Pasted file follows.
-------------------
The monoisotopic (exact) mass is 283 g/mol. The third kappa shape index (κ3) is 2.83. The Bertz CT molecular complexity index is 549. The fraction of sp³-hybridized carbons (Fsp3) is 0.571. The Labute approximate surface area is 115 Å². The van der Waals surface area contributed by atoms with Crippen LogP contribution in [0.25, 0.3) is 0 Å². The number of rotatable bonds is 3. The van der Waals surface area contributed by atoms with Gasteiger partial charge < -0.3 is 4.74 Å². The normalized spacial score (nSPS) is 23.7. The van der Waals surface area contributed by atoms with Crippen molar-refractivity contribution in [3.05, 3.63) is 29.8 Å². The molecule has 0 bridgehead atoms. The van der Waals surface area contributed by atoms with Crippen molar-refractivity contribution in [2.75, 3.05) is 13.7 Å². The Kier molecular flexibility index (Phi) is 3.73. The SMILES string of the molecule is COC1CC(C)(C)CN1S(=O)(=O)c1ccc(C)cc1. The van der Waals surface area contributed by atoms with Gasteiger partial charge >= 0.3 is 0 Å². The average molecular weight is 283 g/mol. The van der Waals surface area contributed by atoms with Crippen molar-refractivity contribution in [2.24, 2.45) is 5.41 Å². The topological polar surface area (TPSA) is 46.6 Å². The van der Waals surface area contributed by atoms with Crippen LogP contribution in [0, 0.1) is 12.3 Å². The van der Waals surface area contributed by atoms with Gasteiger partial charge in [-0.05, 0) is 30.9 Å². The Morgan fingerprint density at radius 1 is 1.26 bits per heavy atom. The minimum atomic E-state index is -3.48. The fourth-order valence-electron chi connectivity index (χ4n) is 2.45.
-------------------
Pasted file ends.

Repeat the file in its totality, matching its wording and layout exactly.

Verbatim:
The monoisotopic (exact) mass is 283 g/mol. The third kappa shape index (κ3) is 2.83. The Bertz CT molecular complexity index is 549. The fraction of sp³-hybridized carbons (Fsp3) is 0.571. The Labute approximate surface area is 115 Å². The van der Waals surface area contributed by atoms with Crippen LogP contribution in [0.25, 0.3) is 0 Å². The number of rotatable bonds is 3. The van der Waals surface area contributed by atoms with Gasteiger partial charge < -0.3 is 4.74 Å². The normalized spacial score (nSPS) is 23.7. The van der Waals surface area contributed by atoms with Crippen molar-refractivity contribution in [3.05, 3.63) is 29.8 Å². The molecule has 0 bridgehead atoms. The van der Waals surface area contributed by atoms with Crippen molar-refractivity contribution in [2.75, 3.05) is 13.7 Å². The Kier molecular flexibility index (Phi) is 3.73. The SMILES string of the molecule is COC1CC(C)(C)CN1S(=O)(=O)c1ccc(C)cc1. The van der Waals surface area contributed by atoms with Gasteiger partial charge >= 0.3 is 0 Å². The average molecular weight is 283 g/mol. The van der Waals surface area contributed by atoms with Crippen molar-refractivity contribution in [2.24, 2.45) is 5.41 Å². The topological polar surface area (TPSA) is 46.6 Å². The van der Waals surface area contributed by atoms with Crippen LogP contribution in [0, 0.1) is 12.3 Å². The van der Waals surface area contributed by atoms with Gasteiger partial charge in [-0.05, 0) is 30.9 Å². The Morgan fingerprint density at radius 1 is 1.26 bits per heavy atom. The minimum atomic E-state index is -3.48. The fourth-order valence-electron chi connectivity index (χ4n) is 2.45.